Let me bring you up to speed.
Ok, that's not exactly hyperbole. While Google has been essentially the most popular first click on the Internet, it has done so as an honest broker. It has said that pages sink or swim in its search results on the basis of algorithms, not favors for favors. It is a road sign on the (sigh) information superhighway, rarely an offramp or destination.
There are some exceptions. Google has steadily built a stable of productivity applications: Gmail, Gcal (the calendar), Google Maps, Google Docs and Spreadsheets (think Word and Excel, less powerful, but collaborative). They also own some content, like Youtube (and Google Video), and of course Blogger.
You can find the bleeding edge stuff at labs.google.com. Google 411 is a fascinating example. You can call a toll-free number from anywhere, 1800 GOOG 411, talk to a robot, search for a business by type, then get connected to the business without putting down the phone. The whole service is always free.
Why is Google doing Google 411? No, no, it's not just to put regular 411 out of business, which it totally would if anyone knew about it. There's a much awesomer reason to do it. While you talk to the robot, your voice data is being collected to train speech recognition algorithms. They're trading information so their robot can listen to you. It's not much of an invasion of privacy, really (if you called real 411, you'd be telling a person what you were looking for anyway). You can even block your caller ID before calling in, if you're paranoid.
Last week, Google stuck a program out there that allows you to use their office products even when you're offline, and seamlessly resyncs your data when you regain your internet connection. Google Docs and Spreadsheets are now competing directly with Microsoft Office...
Trust me, they are doing stuff there you could not imagine.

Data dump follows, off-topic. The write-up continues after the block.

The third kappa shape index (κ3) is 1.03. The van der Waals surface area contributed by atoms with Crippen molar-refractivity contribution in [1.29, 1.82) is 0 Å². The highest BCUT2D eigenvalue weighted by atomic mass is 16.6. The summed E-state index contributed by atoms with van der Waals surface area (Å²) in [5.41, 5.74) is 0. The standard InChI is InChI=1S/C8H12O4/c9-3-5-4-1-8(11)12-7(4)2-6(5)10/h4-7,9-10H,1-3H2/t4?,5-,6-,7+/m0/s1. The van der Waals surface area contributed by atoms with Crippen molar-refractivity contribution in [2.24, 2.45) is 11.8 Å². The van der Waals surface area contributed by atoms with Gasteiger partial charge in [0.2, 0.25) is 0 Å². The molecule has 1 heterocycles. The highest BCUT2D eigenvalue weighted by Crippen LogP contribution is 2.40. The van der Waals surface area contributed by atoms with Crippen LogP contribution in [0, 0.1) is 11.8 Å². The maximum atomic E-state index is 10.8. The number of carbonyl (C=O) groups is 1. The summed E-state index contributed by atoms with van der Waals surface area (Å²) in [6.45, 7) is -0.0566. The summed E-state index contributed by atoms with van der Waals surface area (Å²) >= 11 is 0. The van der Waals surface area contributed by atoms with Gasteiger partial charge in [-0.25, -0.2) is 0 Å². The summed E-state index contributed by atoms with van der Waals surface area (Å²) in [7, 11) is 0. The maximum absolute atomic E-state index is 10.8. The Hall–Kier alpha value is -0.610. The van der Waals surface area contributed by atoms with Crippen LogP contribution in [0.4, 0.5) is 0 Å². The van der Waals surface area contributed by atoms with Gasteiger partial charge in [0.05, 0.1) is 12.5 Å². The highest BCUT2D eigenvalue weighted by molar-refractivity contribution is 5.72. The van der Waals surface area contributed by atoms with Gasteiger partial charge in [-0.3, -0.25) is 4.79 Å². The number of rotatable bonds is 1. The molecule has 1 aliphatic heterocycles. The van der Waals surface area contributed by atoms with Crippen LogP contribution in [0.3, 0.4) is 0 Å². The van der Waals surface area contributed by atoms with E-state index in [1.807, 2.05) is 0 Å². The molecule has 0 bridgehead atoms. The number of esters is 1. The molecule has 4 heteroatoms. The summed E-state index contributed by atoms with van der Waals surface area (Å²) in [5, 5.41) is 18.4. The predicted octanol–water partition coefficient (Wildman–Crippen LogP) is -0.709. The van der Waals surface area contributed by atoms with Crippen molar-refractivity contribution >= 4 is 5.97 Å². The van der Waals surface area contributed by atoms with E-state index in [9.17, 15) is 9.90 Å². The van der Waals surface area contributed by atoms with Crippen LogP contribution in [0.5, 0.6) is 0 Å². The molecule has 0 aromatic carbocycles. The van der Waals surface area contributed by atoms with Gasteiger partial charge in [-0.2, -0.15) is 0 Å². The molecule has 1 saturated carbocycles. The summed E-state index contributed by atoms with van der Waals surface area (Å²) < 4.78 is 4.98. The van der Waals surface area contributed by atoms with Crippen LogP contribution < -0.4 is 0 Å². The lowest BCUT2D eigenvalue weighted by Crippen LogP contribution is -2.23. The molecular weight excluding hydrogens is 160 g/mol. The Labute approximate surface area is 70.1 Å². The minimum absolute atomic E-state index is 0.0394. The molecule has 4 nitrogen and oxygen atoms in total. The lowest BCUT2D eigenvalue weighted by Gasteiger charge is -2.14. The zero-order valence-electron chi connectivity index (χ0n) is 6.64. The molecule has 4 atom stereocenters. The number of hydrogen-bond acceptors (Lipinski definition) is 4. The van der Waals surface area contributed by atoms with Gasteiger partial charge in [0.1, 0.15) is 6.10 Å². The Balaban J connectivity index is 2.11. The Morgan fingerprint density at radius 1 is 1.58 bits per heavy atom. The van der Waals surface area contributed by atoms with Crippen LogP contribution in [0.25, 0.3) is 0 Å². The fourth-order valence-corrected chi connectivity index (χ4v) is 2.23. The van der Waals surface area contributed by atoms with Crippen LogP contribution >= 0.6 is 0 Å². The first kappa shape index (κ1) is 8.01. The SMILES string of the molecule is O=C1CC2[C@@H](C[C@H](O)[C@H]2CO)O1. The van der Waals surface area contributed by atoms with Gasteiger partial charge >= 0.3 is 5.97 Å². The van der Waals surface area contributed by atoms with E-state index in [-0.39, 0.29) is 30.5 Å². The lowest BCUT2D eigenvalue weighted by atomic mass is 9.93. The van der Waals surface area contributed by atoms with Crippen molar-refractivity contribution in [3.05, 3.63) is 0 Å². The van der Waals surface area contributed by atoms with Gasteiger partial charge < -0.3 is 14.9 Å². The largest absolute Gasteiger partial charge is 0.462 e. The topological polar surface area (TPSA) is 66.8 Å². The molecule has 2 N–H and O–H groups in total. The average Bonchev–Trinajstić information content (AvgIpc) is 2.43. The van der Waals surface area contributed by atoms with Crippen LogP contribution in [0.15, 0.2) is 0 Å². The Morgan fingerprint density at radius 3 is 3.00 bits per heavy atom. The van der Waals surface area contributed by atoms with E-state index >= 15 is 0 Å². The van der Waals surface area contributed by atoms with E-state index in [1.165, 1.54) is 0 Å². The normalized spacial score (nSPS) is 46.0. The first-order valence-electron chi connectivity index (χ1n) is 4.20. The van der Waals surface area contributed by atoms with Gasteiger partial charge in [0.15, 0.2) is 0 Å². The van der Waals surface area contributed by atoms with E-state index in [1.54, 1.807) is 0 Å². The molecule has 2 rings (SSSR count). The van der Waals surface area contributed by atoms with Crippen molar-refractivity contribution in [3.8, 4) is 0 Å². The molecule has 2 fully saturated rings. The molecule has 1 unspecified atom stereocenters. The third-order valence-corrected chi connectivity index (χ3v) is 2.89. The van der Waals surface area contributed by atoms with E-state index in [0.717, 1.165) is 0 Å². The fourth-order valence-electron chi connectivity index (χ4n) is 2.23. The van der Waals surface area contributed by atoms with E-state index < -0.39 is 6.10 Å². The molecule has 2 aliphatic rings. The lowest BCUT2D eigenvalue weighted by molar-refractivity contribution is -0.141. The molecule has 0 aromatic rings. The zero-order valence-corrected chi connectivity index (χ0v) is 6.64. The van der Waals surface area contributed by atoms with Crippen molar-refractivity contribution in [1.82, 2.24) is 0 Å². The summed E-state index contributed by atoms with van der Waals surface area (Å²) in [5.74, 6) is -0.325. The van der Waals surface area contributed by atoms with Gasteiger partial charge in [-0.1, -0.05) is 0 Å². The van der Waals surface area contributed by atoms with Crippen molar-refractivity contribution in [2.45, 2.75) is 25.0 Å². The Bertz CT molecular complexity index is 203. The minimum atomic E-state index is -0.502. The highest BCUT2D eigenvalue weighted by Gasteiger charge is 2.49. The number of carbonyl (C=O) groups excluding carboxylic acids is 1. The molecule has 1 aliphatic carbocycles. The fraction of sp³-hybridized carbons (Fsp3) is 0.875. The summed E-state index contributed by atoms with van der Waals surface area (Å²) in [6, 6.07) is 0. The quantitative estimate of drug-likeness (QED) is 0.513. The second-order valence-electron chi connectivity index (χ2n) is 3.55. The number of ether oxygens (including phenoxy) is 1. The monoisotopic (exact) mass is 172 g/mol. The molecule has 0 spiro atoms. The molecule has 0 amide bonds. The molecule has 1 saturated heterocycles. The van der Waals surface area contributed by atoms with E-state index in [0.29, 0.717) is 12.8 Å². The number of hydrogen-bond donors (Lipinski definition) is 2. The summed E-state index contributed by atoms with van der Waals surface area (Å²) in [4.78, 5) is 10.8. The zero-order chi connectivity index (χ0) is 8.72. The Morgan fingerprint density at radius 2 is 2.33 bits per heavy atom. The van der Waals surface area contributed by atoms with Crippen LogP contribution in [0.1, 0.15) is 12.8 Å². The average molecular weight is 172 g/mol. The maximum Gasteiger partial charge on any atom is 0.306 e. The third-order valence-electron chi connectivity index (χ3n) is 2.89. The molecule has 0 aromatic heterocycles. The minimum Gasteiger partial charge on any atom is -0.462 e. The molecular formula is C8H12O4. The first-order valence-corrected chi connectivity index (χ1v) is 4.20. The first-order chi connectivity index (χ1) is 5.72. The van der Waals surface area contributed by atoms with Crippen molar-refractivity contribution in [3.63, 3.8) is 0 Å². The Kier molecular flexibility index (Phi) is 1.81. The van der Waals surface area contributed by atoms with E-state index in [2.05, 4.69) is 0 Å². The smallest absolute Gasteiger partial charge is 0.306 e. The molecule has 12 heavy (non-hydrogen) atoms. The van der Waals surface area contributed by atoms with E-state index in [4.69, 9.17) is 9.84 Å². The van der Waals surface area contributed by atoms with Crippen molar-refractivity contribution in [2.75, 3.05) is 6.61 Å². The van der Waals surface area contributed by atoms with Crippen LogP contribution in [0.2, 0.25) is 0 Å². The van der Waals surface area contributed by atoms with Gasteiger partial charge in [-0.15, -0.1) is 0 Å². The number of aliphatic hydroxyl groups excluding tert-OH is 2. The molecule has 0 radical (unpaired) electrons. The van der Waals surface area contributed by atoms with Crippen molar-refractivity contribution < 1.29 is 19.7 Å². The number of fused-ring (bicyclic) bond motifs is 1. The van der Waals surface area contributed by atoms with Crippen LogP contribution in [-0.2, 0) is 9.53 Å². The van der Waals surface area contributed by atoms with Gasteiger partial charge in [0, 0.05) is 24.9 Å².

Until now. Google's system scales better than anything else out there; the amount of data they use and process is mindboggling, and they've created several unique tools to analyze it all efficiently. This week Google opened up its internet infrastructure (in beta), allowing people access to their application servers, Google FS filesystem and BigTable databases. It's called Google App Engine.
They're allowing 500 MB of space free, and a generous amount of bandwidth per month. The level of use they are allowing is free into the future, three applications per person. If you want more space or page views, you'll pay Google some amount of money.
Chances are good that the next great internet application, the next Facebook, will be written on these servers. And best of all, it takes 90% of the thinking out of hosting internet applications. It is Internet programming for the masses, in Python. It costs nothing just to go make a cool project that anyone in the world can see. A lot of budding young programmers will do just that. And Google will buy that awesome application that already runs on their infrastructure, along with the programmers who wrote it.
I decided to be a budding young programmer. To go with my Emacs and Unix obsession, I'm getting back into Python by fooling around with it to do processing for my Netflix prize data. And of course, I'm on the waiting list for the Engine... internet programming is a somewhat hairy world. I am taking my baby steps through Unix first, then onward.
I am on the home stretch of The Baroque Cycle. It's been just about perfect. I'm on the last 200 pages (out of 2500 or so). I'll be sorry to see it go. But, there's a new Neal Stephenson novel coming out in the fall, so I'm right on time. I've also never read Catch-22, so I got that from the library.
Wednesday, April 09, 2008
Let me bring you up to speed.